Judge Pushes Spat Over Heinz Packaging to Trial


     PITTSBURGH (CN) – A jury must determine whether Heinz stole the idea for its “Dip & Squeeze” condiment containers from the inventor of the “Little Dipper,” a federal judge ruled.
     David Wawrzynski sued H.J. Heinz Co. in 2011, about a year after the ketchup giant rolled out its “Dip & Squeeze” packaging, which was two years after Wawrzynski pitched it his idea for a dual-function condiment container.
     Wawrzynski, who owned a food-delivery business in Michigan, says his patent for the “Little Dipper” describes packaging with a flexible lid that wipes away excess condiment off of a French fry, or other food, as it exits the container to minimize drips or spills.
     The case bounced from the state and federal courts in Michigan to the Federal and 3rd Circuits before landing last year in the Western District of Pennsylvania.
     Heinz moved for summary judgment, but U.S. Judge Arthur Schwab shot the manufacturer down last week finding that Wawrzynski may persuade a jury on his contract and unjust-enrichment theories.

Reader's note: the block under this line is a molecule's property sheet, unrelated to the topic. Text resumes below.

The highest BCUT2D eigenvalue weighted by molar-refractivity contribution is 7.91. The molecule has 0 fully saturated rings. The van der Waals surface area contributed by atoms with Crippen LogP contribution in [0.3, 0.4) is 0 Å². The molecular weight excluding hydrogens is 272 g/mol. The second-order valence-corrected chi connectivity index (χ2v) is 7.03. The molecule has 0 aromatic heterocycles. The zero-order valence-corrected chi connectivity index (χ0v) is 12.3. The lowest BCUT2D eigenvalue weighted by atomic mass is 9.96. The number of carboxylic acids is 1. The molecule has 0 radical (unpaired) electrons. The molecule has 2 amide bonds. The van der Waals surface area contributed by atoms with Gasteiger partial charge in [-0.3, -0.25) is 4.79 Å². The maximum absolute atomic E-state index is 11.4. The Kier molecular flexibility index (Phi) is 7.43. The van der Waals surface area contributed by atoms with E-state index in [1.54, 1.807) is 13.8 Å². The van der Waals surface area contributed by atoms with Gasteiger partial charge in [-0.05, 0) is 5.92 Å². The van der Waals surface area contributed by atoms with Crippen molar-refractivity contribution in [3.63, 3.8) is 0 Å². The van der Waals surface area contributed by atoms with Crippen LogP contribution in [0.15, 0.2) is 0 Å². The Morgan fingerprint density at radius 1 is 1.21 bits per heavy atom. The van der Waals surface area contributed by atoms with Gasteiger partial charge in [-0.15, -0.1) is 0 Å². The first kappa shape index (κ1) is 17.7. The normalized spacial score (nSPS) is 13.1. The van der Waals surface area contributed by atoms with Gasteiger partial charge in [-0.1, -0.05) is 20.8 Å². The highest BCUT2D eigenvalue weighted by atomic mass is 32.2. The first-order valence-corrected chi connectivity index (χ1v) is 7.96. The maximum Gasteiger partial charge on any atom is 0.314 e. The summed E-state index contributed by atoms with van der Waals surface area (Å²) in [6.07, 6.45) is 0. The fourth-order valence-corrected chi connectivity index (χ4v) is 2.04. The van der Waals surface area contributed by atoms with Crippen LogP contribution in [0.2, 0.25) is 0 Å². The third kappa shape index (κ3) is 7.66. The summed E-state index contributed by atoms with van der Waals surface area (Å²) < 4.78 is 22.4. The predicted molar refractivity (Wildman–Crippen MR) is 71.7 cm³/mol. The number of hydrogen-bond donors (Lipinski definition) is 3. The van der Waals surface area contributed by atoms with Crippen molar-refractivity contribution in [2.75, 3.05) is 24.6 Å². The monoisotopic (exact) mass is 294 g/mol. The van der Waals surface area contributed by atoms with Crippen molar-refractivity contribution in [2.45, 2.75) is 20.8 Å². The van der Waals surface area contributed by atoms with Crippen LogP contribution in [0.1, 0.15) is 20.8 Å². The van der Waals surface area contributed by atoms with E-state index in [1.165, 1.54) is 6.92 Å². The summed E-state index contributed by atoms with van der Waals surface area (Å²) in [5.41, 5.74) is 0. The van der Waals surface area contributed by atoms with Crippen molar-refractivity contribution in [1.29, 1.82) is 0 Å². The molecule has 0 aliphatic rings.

“Although defendants have presented evidence which suggests that prior to meeting with plaintiff, they were actively developing and marketing some sort of dual-function container, plaintiff has adduced evidence that defendants lacked success in either creating a feasible dual-function container, and/or in marketing such a container,” the ruling states. “Given the evidence presented by both parties to this lawsuit, whether either or both of plaintiff’s ideas were novel and concrete are questions for the jury. The credibility of the witnesses each side will present in support of its position on these issues will be germane in this regard.”
     Should the jury find that Wawrzynski’s ideas were novel and concrete, he could pursue claims both for breach of implied contract claim and for unjust enrichment, the court found.
     The ruling did not worry Michael Mullen, senior vice president of corporate and government affairs at Heinz.
     “Heinz continues to believe that the lawsuit filed by Mr.Wawrzynski is groundless and has no legal merit,” Mullen said in an interview.
     Wawrzynski’s second amended complaint alleges that Heinz had him develop 100 samples of his design “for upcoming focus groups.”
     Two months after communications between the parties suddenly stopped in October 2009, an attorney wrote Wawryznski that Heinz was not interested in Wawryznski’s “product ideas,” according to the complaint.

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